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3.3 out of 5 stars
196
3.3 out of 5 stars
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on 26 May 2017
I bought this as I've loved his other books. What an irritating read it was. The characters are so unlikeable and the premise so unlikely. I wanted to punch Jess myself. I finished it and thought thank goodness for that. I wonder if he Had to write this book for a deal or something?? Don't bother with this one.
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on 18 April 2006
This is a very bold book, but Hornby pulls it off with minimalist simplicity and drollness. The tale, about suicide and hopelessness, that unfolds is a curious and impulsive one. An odd quartet of suicidals becomes a kind of surrogate family; each individual makes a move at creating a bearable future, while constantly getting on each other's nerves. Hornby retains a lovely comic undertone. Life is worth living
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on 20 July 2006
Thought provoking novel about four strangers who find themselves on the roof of a block of flats on New Years Eve. Rather than jumping from this notorious suicide spot, they all come down and form a sort of informal self-help group as they try to rebuild their lives. The four - a disgraced TV presenter, tragically sad middle-aged single mother who has devoted her life to her disabled son, failed rock star and fowl-mouthed teen - have little in common but form an unspoken bond.

Hornby's novel is excellent in that it is moving at times and offers some hope without lapsing into sentimentality - everything is not resolved at the end. Bringing up plenty of other thought provoking issues as it proceeds, it is a real page-turner. The flow is aided by its format with each of the four telling the story in turn for a few pages at a time. Very effective as is the whole story. A superb novel.
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on 10 September 2007
This is the first Nick Hornby book I've read, and it's fair to say that it probably wasn't the best place to start. I've heard good things about the author before but this book infuriated me far too much. I did have a few laugh out loud moments, but not as many as I hoped, and while the premise had the potential for some great observations on the bleaker side of human nature it was largely wasted. The use of 4 seperate first person naratives just managed to annoy me as did the plain stupidy of the characters. Maybe it allows for more humour but I just found myself having no care for their outcomes and therefore the ending of the book.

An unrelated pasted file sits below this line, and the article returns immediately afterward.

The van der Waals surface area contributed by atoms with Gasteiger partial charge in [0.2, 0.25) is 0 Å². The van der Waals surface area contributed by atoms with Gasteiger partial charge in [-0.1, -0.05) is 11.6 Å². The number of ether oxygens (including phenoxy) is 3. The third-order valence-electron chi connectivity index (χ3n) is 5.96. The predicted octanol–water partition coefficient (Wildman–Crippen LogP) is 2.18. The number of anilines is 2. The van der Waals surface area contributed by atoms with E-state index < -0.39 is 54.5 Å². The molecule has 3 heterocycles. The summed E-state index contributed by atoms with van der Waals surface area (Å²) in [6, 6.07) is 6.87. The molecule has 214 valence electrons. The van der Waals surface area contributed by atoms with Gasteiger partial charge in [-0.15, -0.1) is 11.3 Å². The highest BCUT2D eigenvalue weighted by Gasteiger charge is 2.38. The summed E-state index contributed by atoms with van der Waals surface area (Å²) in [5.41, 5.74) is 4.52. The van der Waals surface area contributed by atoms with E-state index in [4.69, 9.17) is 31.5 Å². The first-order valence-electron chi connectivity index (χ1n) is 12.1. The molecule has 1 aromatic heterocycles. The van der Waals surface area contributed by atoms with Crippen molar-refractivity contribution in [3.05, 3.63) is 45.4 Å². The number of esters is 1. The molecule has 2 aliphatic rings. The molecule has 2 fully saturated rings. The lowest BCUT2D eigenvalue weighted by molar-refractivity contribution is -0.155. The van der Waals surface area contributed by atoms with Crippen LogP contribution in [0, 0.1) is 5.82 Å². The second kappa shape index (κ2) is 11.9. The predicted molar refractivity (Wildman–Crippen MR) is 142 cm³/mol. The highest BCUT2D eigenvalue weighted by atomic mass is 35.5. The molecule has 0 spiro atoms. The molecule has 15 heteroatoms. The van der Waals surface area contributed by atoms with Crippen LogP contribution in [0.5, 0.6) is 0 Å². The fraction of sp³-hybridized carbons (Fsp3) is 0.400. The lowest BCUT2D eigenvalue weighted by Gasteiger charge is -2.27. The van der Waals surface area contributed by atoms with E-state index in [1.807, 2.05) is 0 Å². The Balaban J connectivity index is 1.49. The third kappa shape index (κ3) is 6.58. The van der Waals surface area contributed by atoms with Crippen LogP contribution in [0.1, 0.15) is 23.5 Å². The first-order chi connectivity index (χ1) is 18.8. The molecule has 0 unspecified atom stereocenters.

From reading some truly great novels over the last few years you realise its a poor writing to continously state the obvious, but in this book it's common place, so much so that I felt I was being talked down to. Maybe I'm missing the point slightly, but if Hornby adopts a similar writing style for all his novels then in future he's an author I'm going to stay clear of.
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on 31 May 2006
I loved Hornby's previous work, including High Fidelity and Fever Pitch - both delightful books in different ways, so the fact that this book is so terrible really surprised me.

Why is it so bad?

Well, firstly the characters, they are bland, predictable, stereotypical, unbelievably dull and so one-dimensional it's unreal. Their dialogue is contrived and extremely poor. Secondly, the plot, well what exists of a plot, as it is paper thin, and is extremely obvious as to what's going to happen. The premise for the book sounded quite entertaining, but has been butchered into something that is actually painful to read. Allegedly the book also has `funny' moments - well I'm afraid I found nothing funny in this book whatsoever.

The best thing about this book was finishing it and knowing I would never have to look at it again.

I cannot stress enough how bad the book is, it's total dross, and you should avoid even if you are a Hornby fan. This is the worst book I've read this year, and if it were possible to give zero stars, this book would be getting zero.
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VINE VOICEon 27 June 2005
Nick Hornby can rightfully claim to be the king of modern day intelligent 'lad-lit' and he deserves immense credit for getting many 30something males reading again.
His first three major works - two superb novels About A Boy and High Fidelity plus Fever Pitch, his touchingly honest account of the male passion for football - put him into a league of his own and made subsequent books must-buys.
To be honest, however, his last two novels (including this on) have been let downs.